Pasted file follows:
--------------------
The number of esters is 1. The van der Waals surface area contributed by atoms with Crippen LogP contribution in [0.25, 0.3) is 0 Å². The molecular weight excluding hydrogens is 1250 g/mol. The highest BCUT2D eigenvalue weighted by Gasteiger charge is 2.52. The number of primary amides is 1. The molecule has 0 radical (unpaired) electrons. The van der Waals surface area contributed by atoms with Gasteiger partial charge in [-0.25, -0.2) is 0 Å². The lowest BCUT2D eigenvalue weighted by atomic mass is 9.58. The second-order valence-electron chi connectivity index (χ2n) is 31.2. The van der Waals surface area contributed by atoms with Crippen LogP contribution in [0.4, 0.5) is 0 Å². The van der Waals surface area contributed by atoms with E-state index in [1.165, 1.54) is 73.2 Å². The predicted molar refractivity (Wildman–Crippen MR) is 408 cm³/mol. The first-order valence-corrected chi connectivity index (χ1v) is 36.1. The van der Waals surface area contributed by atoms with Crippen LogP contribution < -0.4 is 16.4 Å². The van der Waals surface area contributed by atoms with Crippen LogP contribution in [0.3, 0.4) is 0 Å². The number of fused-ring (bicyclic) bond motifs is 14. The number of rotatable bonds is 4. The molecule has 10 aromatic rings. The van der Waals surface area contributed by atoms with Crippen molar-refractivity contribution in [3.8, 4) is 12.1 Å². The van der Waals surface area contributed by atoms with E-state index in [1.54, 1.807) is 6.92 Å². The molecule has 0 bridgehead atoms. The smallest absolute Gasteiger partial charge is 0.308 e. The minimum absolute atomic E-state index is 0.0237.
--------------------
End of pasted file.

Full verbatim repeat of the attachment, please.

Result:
The number of esters is 1. The van der Waals surface area contributed by atoms with Crippen LogP contribution in [0.25, 0.3) is 0 Å². The molecular weight excluding hydrogens is 1250 g/mol. The highest BCUT2D eigenvalue weighted by Gasteiger charge is 2.52. The number of primary amides is 1. The molecule has 0 radical (unpaired) electrons. The van der Waals surface area contributed by atoms with Gasteiger partial charge in [-0.25, -0.2) is 0 Å². The lowest BCUT2D eigenvalue weighted by atomic mass is 9.58. The second-order valence-electron chi connectivity index (χ2n) is 31.2. The van der Waals surface area contributed by atoms with Crippen LogP contribution in [0.4, 0.5) is 0 Å². The van der Waals surface area contributed by atoms with E-state index in [1.165, 1.54) is 73.2 Å². The predicted molar refractivity (Wildman–Crippen MR) is 408 cm³/mol. The first-order valence-corrected chi connectivity index (χ1v) is 36.1. The van der Waals surface area contributed by atoms with Crippen LogP contribution < -0.4 is 16.4 Å². The van der Waals surface area contributed by atoms with Crippen LogP contribution in [0.3, 0.4) is 0 Å². The number of fused-ring (bicyclic) bond motifs is 14. The number of rotatable bonds is 4. The molecule has 10 aromatic rings. The van der Waals surface area contributed by atoms with Crippen molar-refractivity contribution in [3.8, 4) is 12.1 Å². The van der Waals surface area contributed by atoms with E-state index in [1.54, 1.807) is 6.92 Å². The molecule has 0 bridgehead atoms. The smallest absolute Gasteiger partial charge is 0.308 e. The minimum absolute atomic E-state index is 0.0237.